New Series – Baptist Distinctives

At the church I was previously pastoring at, I taught through the Baptist distinctives and then developed it into a position paper for the church. I thought it would be valuable here to share it with the blogging world for critique and suggestions. I will post the first distinctive below:

You may be thinking, what makes a Baptist any different from other churches? What sets apart a Baptist church from other denominations? Essentially what makes us different is what is known as the “Baptist Distinctives.” This can be easily explained using the acrostic, BAPTIST:

  • Biblical authority of the New Testament for faith and practice
  • Autonomy of the local church
  • Priesthood of all believers
  • Two ordinances (Believer’s Baptism by Immersion and the Lord’s Supper)
  • Individual soul liberty
  • Separation of Church and State
  • Two offices of the church (Pastor and Deacon)

While various other types of churches may hold to one or more of these distinctives, Baptist churches hold all of them.

Biblical Authority of the New Testament for faith and practice

By biblical authority we mean that everything we believe and do in our church rests about the absolute authority of the Bible. The Bible is authoritative for all matters of faith and practice within the local church.

2 Timothy 3:16–17 reveals to us that the Bible is that which is directly from God, or God-breathed literally. It is profitable for every area of life and faith and practice. It reads “All Scripture is breathed out by God and profitable for teaching, for reproof, for correction, and for training in righteousness, that the man of God may be competent, equipped for every good work” (All Scripture taken from the ESV).

2 Peter 1:19–21 reminds us of the importance of God’s Word for our lives and that the Bible is not merely the words of men but are directly the words of God! It reads also, “And we have something more sure, the prophetic word, to which you will do well to pay attention as to a lamp shining in a dark place, until the day dawns and the morning star rises in your hearts, knowing this first of all, that no prophecy of Scripture comes from someone’s own interpretation. For no prophecy was ever produced by the will of man, but men spoke from God as they were carried along by the Holy Spirit.”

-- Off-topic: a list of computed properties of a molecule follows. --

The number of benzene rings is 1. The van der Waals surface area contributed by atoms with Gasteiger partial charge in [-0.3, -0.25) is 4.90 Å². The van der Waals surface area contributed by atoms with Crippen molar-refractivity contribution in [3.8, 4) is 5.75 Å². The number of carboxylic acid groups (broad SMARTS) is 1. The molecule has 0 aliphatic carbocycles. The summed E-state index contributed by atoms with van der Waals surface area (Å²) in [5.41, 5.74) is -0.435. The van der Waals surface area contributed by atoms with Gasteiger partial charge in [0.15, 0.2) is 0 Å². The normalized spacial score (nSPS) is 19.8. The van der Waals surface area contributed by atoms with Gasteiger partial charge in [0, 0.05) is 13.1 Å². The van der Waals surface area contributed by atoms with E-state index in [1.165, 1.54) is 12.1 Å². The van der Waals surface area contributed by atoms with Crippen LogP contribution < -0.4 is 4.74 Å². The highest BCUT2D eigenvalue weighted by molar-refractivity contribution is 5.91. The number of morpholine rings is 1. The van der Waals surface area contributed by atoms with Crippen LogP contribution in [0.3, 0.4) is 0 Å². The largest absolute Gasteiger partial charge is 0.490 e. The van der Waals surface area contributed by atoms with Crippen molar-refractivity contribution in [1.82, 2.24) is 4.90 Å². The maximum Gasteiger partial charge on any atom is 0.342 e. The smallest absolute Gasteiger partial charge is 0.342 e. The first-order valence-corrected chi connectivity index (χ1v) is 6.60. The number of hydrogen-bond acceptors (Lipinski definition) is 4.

Finally, 2 Peter 1:3 explains that everything we need for a life of godliness is provided through knowledge of God. We know that knowledge of God is revealed to us through His word. It reads, “His divine power has granted to us all things that pertain to life and godliness, through the knowledge of him who called us to his own glory and excellence.”

Therefore, the Bible is the absolute and only authority for the all matters of faith and practice for individual Christians and for the local church.

What specifically separates Baptists from other denominations though is the specific focus on the New Testament for matters of church faith and practice. Since the church is a new entity formed at Pentecost (Acts 2), the specific area of the Scriptures dealing with how the church is run and what it is to believe is the New Testament. The Old Testament, while still Scripture and profitable for all areas of spiritual life, does not speak about the nature, function, purpose, and beliefs of the local church.

Therefore, while the Bible is the absolute and only authority for believers, it is the New Testament primarily that is the ultimate basis for faith and practice in the local church.

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